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Overlanders, a 16th-century term used in Holland for Mennonites of [[Germany|Germany]] and particularly those in South Germany. [[Ries, Hans de (1553–1638)|Hans de Ries]], the leader of the [[w381.html|Waterlander]] Mennonites in Holland about 1616, wrote a letter (undated) to the "Overlandsche Breeders," seeking to make peace with them (<em>Inv. Arch. Amst</em>. I, No. 556). But soon, especially after a large number of Mennonites from Germany had moved to the [[Netherlands|Netherlands]], the name of "Overlanders" disappeared, both the Mennonites in Germany and those who had moved to Holland generally being called "Hoogduitsche Doopsgezinden" ([[High German Mennonites|High German Mennonites]]). Alenson (<em>BRN</em> VII, 190) says that the Overlanders did not accept the view on the Incarnation taught by [[Menno Simons (1496-1561)|Menno Simons]] and the strict Dutch leaders; and it was said (<em>BRN</em> VII, 460, 465) that the Overlanders were mild in the practice of banning. De Hoop Scheffer's idea (<em>DB</em> 1877, 68) that the "Overlandsch" dialect was spoken in North [[Germany|Germany]] is not correct. (See also [[High German Mennonites|High German Mennonites]].)
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Overlanders, a 16th-century term used in Holland for Mennonites of [[Germany|Germany]] and particularly those in South Germany. [[Ries, Hans de (1553–1638)|Hans de Ries]], the leader of the [[Waterlanders|Waterlander]] Mennonites in Holland about 1616, wrote a letter (undated) to the "Overlandsche Breeders," seeking to make peace with them (<em>Inv. Arch. Amst</em>. I, No. 556). But soon, especially after a large number of Mennonites from Germany had moved to the [[Netherlands|Netherlands]], the name of "Overlanders" disappeared, both the Mennonites in Germany and those who had moved to Holland generally being called "Hoogduitsche Doopsgezinden" ([[High German Mennonites|High German Mennonites]]). Alenson (<em>BRN</em> VII, 190) says that the Overlanders did not accept the view on the Incarnation taught by [[Menno Simons (1496-1561)|Menno Simons]] and the strict Dutch leaders; and it was said (<em>BRN</em> VII, 460, 465) that the Overlanders were mild in the practice of banning. De Hoop Scheffer's idea (<em>DB</em> 1877, 68) that the "Overlandsch" dialect was spoken in North [[Germany|Germany]] is not correct. (See also [[High German Mennonites|High German Mennonites]].)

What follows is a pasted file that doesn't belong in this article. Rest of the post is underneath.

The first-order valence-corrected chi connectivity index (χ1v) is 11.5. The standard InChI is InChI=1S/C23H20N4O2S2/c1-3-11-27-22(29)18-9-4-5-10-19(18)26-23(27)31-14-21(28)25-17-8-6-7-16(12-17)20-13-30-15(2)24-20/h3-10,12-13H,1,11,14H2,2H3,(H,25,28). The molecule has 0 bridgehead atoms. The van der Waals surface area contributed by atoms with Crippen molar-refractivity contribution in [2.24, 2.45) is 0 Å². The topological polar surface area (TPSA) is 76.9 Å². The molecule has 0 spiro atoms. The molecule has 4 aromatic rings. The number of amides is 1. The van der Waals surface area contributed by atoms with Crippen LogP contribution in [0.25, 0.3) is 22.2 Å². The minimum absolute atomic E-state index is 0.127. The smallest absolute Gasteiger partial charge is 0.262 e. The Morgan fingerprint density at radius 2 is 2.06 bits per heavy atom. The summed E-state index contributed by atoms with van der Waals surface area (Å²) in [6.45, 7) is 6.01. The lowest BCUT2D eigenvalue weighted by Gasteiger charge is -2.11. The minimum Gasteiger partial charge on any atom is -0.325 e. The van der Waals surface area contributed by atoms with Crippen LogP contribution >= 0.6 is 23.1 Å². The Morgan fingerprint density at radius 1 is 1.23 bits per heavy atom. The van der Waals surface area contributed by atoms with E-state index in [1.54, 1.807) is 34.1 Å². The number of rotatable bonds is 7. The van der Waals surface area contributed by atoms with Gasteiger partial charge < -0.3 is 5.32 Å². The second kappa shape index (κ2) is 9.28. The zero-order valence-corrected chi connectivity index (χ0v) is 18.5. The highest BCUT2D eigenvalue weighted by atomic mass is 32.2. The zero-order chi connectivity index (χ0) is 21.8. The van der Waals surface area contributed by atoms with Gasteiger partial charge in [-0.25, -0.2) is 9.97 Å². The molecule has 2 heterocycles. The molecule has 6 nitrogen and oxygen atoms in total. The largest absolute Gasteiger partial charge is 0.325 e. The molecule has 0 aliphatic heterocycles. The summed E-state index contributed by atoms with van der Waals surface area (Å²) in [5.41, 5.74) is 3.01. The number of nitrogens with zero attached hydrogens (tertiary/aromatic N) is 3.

{{GAMEO_footer|hp=Vol. 4, p. 101|date=1959|a1_last=van der Zijpp|a1_first=Nanne|a2_last= |a2_first= }}
 
{{GAMEO_footer|hp=Vol. 4, p. 101|date=1959|a1_last=van der Zijpp|a1_first=Nanne|a2_last= |a2_first= }}

Revision as of 12:44, 24 August 2013

Overlanders, a 16th-century term used in Holland for Mennonites of Germany and particularly those in South Germany. Hans de Ries, the leader of the Waterlander Mennonites in Holland about 1616, wrote a letter (undated) to the "Overlandsche Breeders," seeking to make peace with them (Inv. Arch. Amst. I, No. 556). But soon, especially after a large number of Mennonites from Germany had moved to the Netherlands, the name of "Overlanders" disappeared, both the Mennonites in Germany and those who had moved to Holland generally being called "Hoogduitsche Doopsgezinden" (High German Mennonites). Alenson (BRN VII, 190) says that the Overlanders did not accept the view on the Incarnation taught by Menno Simons and the strict Dutch leaders; and it was said (BRN VII, 460, 465) that the Overlanders were mild in the practice of banning. De Hoop Scheffer's idea (DB 1877, 68) that the "Overlandsch" dialect was spoken in North Germany is not correct. (See also High German Mennonites.)


Author(s) Nanne van der Zijpp
Date Published 1959


Cite This Article

MLA style

van der Zijpp, Nanne. "Overlanders." Global Anabaptist Mennonite Encyclopedia Online. 1959. Web. 21 Aug 2014. http://gameo.org/index.php?title=Overlanders&oldid=100192.

APA style

van der Zijpp, Nanne. (1959). Overlanders. Global Anabaptist Mennonite Encyclopedia Online. Retrieved 21 August 2014, from http://gameo.org/index.php?title=Overlanders&oldid=100192.




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Adapted by permission of Herald Press, Harrisonburg, Virginia, and Waterloo, Ontario, from Mennonite Encyclopedia, Vol. 4, p. 101. All rights reserved. For information on ordering the encyclopedia visit the Herald Press website.


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